I can see primitive man, way back before the dawning of civilization, in moments when secure from environmental threats, because his mind was uncluttered by thousands of words and symbols, and not being concerned with busy conscious thoughts, could have felt himself in similar creative state of mind and awareness. I sense that this awareness has deeper roots going back to older forms of life than man. I feel that here is the key leading towards complete understanding of how cosmic energy, which is ceaselessly in flux, created living cells, and through millions of years, succeeded inscribing notes of cosmic music into each cell. These musical notes enable "awareness" to come into being. Awareness of different degrees. Primitive stages of awareness were not foreign to man because he passed through them to become what he is now. There are ways to experience this again, even for brief moments. Often we watch the graceful gliding of a seagull and wonder how they learn this without spoken or written words, without assistance of instructors or educators. Yet, they do. The notes written into living cells of every being, play incredibly sensitive music to which the animal responds and acts spontaneously. This we call "instinct."

In the world around us, there are many more "garments" our consciousness has outgrown and discarded with time; but, remains of them are still felt within us. They can be re-discovered in silent meditation — when long forgotten visions and images come in strength before the "inner" eye, and one attempts to recapture and give them shape and form on canvas. In my art, I tried to recapture this from memory, but failed — there was a lack of creative spontaneity. I yearned to paint in the trance-like state of active meditation... but, painting is action full of vitality — consuming one's energy. How would this then be possible? How could one paint in a trance? If not for that great roll of paper and ensuing Cycle "A" experiments, the answers to these questions would not have been found. This experiment also brought to light the fact that man separated himself from the greatest part of his mental capacities by a thin wall of doubts and uncertainties.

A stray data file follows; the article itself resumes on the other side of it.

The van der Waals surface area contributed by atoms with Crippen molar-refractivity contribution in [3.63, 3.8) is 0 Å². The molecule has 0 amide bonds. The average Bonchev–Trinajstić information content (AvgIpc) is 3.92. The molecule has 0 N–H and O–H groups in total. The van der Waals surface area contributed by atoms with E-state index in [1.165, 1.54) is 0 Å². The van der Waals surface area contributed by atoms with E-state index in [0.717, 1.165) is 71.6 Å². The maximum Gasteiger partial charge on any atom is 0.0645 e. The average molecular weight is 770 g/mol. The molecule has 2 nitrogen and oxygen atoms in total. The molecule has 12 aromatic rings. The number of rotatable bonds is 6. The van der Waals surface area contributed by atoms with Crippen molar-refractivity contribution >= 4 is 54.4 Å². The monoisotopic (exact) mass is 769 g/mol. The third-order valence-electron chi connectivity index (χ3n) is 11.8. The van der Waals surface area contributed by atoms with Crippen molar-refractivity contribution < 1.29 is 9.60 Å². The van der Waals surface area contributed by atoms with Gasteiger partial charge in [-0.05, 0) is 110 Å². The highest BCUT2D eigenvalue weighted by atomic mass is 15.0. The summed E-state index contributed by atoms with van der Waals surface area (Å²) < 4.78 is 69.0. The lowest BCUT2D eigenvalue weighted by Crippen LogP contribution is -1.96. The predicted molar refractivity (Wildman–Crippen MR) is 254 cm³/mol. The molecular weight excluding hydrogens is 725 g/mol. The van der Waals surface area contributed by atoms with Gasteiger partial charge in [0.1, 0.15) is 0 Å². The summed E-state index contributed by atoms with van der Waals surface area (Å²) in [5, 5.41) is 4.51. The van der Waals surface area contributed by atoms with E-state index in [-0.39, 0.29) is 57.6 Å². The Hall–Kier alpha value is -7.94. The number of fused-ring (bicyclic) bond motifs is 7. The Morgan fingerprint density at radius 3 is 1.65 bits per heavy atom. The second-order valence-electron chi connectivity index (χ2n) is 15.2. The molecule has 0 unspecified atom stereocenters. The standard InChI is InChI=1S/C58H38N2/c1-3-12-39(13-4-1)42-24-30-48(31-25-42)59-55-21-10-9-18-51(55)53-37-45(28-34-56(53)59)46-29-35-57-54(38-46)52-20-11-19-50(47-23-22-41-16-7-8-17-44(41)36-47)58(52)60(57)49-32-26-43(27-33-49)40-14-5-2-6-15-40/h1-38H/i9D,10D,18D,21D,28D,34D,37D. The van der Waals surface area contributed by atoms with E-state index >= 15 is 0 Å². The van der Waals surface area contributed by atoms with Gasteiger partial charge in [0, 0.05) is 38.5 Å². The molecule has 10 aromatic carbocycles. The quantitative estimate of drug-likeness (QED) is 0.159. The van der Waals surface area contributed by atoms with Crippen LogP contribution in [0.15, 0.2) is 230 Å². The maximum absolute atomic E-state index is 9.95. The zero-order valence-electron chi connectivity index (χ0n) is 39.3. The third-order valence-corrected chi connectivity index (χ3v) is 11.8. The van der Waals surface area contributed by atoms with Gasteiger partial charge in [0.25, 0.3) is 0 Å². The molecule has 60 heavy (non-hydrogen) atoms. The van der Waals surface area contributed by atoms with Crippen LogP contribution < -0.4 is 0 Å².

Action that follows a pattern is not creative. To-be creative is to liberate oneself from a pattern. One has to break the pattern in order to remain creative. There must be patterns to be broken. Once the pattern of meditation was broken, I found out that this trance-like state of being takes place not only in a state of physical stillness, but also during creative activity. I wanted to find the source of this energy — to return from every creative "trip" of the subconscious with small pieces of puzzles and reconstruct the mystery in the light of the conscious mind. While painting and doodling so freely, yet, so eagerly, it was almost inevitable to develop good technique. Use of the palette became nearly as automatic as breathing or walking.

Vision without conflicting rationalization, grows into a wave of integrated action. One movement initiates the next. Past, present and future begin to reverberate. The mind is free to move back and forth, because it is not confused and tied by time of obligation. It becomes action that has no obligation to correct its previous action, only to fulfill. It is almost impossible to make a mistake when creating, though misleading thoughts or images do appear, bringing a "warning signal'" with them. The hand stops near the painting. There is an uneasy feeling. If not obeyed instantly, the trance will fade into a sensation similar to nausea. The creative trance is a state of great alertness and sensitivity. Decisions are made and images recognized and evaluated with tremendous speed. It is so because the mind engages the more-automatic centers of the brain for this action. The less-automatic centers act as observers. The subconscious spontaneously and prophetically judges when the painting is completed, or, in other words, when it reaches its highest state of aesthetical stimulation.

The eye scans the painting but the mind does not offer any further suggestions to continue. At the same time, the hand refuses to touch the painting. There is joy of achievement. This can happen at any time after the beginning; in an hour, ten minutes or even after a few initial strokes. If the warning signal is not heeded, creative inspiration gives way to a feeling of lethargy. To remain in a state of inspiration is comparable to fire-walking, remaining watchful, alert, subtle and firm, without the slightest doubt tainting the mind.